In a similar vein, we added a requirement this year for examiners to review the liquidity policy and a list of contingent liquidity sources on our defined-scope exams for small credit unions. Ultimately, the volatility of the current interest rate, economic, and commercial real estate environments underscore the need for credit union executives, managers, and boards to remain careful in managing the potential risks on their balance sheets, and vigilant in monitoring economic conditions and the interest rate environment.
On the topic of vigilance, we must continue to prioritize cybersecurity. Ransomware, social engineering, and phishing are but a few of the known examples of the cyber threats we all face. But what is more worrisome are the countless threats we do not know about. And these risks are likely to continue and accelerate in the foreseeable future. Therefore, all of us must improve our cybersecurity practices.
Earlier this year, the NCUA began implementing its new Information Security Examination procedures for credit unions to prepare for, withstand, and recover from cybersecurity attacks. Furthermore, the NCUA’s new Cyber Incident Notification Rule takes effect on Friday. The agency issued a Letter to Credit Unions earlier this month detailing the process for federally insured credit unions to report cyber incidents, using either a dedicated hotline or a secure email channel. In receiving these reports, we will use our newly implemented Cyber Incidents for Credit Unions Reporting tool to assess the information and decide on next steps, including following up with the reporting credit union for additional information or clarification.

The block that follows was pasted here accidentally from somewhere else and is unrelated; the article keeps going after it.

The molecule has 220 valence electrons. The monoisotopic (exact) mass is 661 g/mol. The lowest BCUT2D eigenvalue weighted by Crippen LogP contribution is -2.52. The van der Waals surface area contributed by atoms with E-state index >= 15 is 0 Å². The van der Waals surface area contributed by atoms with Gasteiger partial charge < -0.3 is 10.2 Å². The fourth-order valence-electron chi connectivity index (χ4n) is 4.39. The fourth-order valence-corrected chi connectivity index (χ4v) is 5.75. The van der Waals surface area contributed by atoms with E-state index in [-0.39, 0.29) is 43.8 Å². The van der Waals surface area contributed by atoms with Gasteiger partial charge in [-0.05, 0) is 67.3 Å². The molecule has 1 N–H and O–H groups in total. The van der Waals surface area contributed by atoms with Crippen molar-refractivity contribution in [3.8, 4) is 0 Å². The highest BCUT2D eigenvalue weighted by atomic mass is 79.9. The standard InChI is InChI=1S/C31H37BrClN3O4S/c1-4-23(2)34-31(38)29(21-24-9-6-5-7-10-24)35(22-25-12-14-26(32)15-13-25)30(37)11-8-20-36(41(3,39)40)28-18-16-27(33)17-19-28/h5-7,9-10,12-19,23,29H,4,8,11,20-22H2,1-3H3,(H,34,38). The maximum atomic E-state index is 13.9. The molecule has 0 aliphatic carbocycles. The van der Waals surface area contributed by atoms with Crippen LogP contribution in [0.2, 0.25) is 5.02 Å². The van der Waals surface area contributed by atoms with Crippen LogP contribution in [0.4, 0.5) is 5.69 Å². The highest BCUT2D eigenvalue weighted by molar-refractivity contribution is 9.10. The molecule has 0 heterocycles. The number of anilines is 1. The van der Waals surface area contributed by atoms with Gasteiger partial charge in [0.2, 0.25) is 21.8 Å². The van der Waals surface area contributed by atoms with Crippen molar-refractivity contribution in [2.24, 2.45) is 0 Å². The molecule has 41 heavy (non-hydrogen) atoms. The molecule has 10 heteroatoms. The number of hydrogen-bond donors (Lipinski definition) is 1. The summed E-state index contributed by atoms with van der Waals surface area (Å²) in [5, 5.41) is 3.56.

What’s more, our ability to monitor and mitigate cybersecurity risks has taken on greater urgency as more credit union operations migrate to credit union service organizations and other vendors. These service providers are on the frontlines of the increasing adoption of artificial intelligence and instant payments by financial institutions hoping to better serve their customers’ evolving needs.